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Another round of comparative ads is on, this time between media giants. Does this oft deployed tactic actually work in favour of brands?

Another classic, no holds barred battle is brewing in the advertising space, where hitting ‘below the belt’ becomes a question of tactical, rather than ethical relevance. The battle is being fought for supremacy over the Chennai market, and the opponents are India’s leading newspaper brands – The Hindu and the Times of India. In an attempt to garner attention and awareness for its 4-year old Chennai edition, Times of India delivered the initial blow. Going by the Times of India’s advertisement in question, the people of Chennai are subscribing to a newspaper that is so dull and boring that it makes you go to sleep, as depicted by the sleeping man amidst the slow moving police drill or atop the political cavalcade. The attack, it seems, hit The Hindu where it hurt, and the latter responded in kind. Its campaign, which runs across print and television mediums, attempts to highlight the lack of awareness of its rival newspaper’s readers by showing various clips where the rival newspaper’s readers are asked quite simple general knowledge questions – none evidently is able to answer. Though the ad does not openly point out the giant, the silent mouthing by the featured individuals of their choice of newspaper makes the elephant in the room quite visible.

The country has been witness to numerous comparative ads over time, and undoubtedly, these ads are often fun to watch for viewers. But does directly targeting competition help you or leave you ill disposed?

In December 2006, the New Yorker quoted a 40 year study that documented that 66% of companies which placed more emphasis on defeating competition and getting market share than primarily on increasing profits, went out of business. A much cited analysis (on data spanning 45 years) by Dr. J. Scott Armstrong (Wharton) and Dr. Fred Collopy (Case Western) concluded that “firms should focus on profits, and not competition.” Even the classic Blue Ocean strategy authors Drs. C. Kim and R. Mauborgne of INSEAD repeat the rhetorical, yet powerful statements: “Stop benchmarking the competition”; “Turn your attention away from competitors”.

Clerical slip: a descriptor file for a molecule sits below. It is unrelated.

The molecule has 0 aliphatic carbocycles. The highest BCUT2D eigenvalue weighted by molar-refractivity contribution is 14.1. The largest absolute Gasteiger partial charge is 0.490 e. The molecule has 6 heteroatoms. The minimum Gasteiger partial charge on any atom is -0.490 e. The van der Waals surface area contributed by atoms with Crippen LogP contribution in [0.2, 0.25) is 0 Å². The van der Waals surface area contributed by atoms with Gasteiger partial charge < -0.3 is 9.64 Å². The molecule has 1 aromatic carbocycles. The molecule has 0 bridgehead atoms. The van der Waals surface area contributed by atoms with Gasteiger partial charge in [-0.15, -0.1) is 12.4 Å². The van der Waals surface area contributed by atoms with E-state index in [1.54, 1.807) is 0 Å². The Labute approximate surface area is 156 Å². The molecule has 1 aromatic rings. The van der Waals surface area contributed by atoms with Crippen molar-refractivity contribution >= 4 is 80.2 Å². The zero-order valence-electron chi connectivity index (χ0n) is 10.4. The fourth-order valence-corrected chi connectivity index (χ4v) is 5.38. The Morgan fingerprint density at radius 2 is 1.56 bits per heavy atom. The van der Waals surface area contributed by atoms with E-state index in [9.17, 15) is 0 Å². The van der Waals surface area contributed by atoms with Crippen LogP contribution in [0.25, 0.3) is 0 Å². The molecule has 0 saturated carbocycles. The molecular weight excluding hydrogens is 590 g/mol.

But what about our Indian markets then? P. S. Mann, Creative Director, RKS BBDO, feels targeting your competitor doesn’t work. According to him, consumers are more intelligent than they are perceived to be and therefore they do not base their buying decisions based on what they see in advertisements. He believes that even if the competing brand gets a negative image, the publicity won is enormous. Mohit Ganju, CMO, IndusInd bank, feels that comparative ads do not benefit anyone since they leave the customer confused, and while these ads create a lot of buzz, the noise surrounding them stops customers from taking a final decision.
 
When talking of comparative ads, the cola brands cannot escape mention. Pepsi and Coca-Cola are up there among the leading brands that made this concept popular in the Indian advertising world. Thums Up vs. Pepsi (Akshay Kumar’s car accident ad and the followup spoofs, 2008) and Sprite vs. Mountain Dew (The Do jhaadhi ke peeche spoof of Sprite, 2007) are popular in marketing folklore. So intense has been their battle that it even reached judiciary, when Pepsi took Coca Cola to court over their spoof where cricketers portrayed in a Pepsi ad were called monkeys (‘Don’t be a bandar, drink the thunder’ went the punchline). One problem with comparative ads is that they prove to be a whirlpool-like trap; where once a brand starts to fight, it has to deliver blow after blow when the opponent responds, or else accept defeat. Therefore they often turn out to be highly expensive ventures and should be undertaken by brands with fairly deep pockets. Moreover, some battles are inconsequential, whereas others have winners and losers. The Candico Mint-O campaign that positioned itself as ‘All mint, No hole’ to counter Polo’s ‘Mint with the hole’ campaign, was a brilliant concept. But the company could not sustain the brand for long and Mint-O finally was sold off to ITC.

A case in point when it comes to such campaigns going overboard is the billboard war between Audi and BMW, which began with Audi displaying its vehicle with a confronting statement saying, “Your Move, BMW”. It was followed by BMW putting up a billboard next to Audi’s saying, “Checkmate” with its car below it. Audi, not accepting defeat, replied by putting yet another billboard next to the two previous ones, with the statement - “Your pawn is no match for our king”. Below it was the photograph of its concept car. Heights were reached when BMW, not finding any more billboards to buy, brought in its inflated air balloon to place above the existing billboards, with the statement, “Game over”, above the picture of it’s F1 sports car. That marked the end of this battle, but the war wages on to this date.

This may be short if one goes by the standards of some other landmark campaigns. One of the longest running series has been the Mac vs. PC ads, where Apple continuously and openly derided Microsoft’s successive operating systems and the brand Microsoft was represented by a guy who looked like a far bulkier looking version of Bill Gates. While Microsoft kept responding to the campaign with ads of its own, Apple ran 66 ads between 2006 and 2010, and a general consensus is that Apple gained much more in comparison.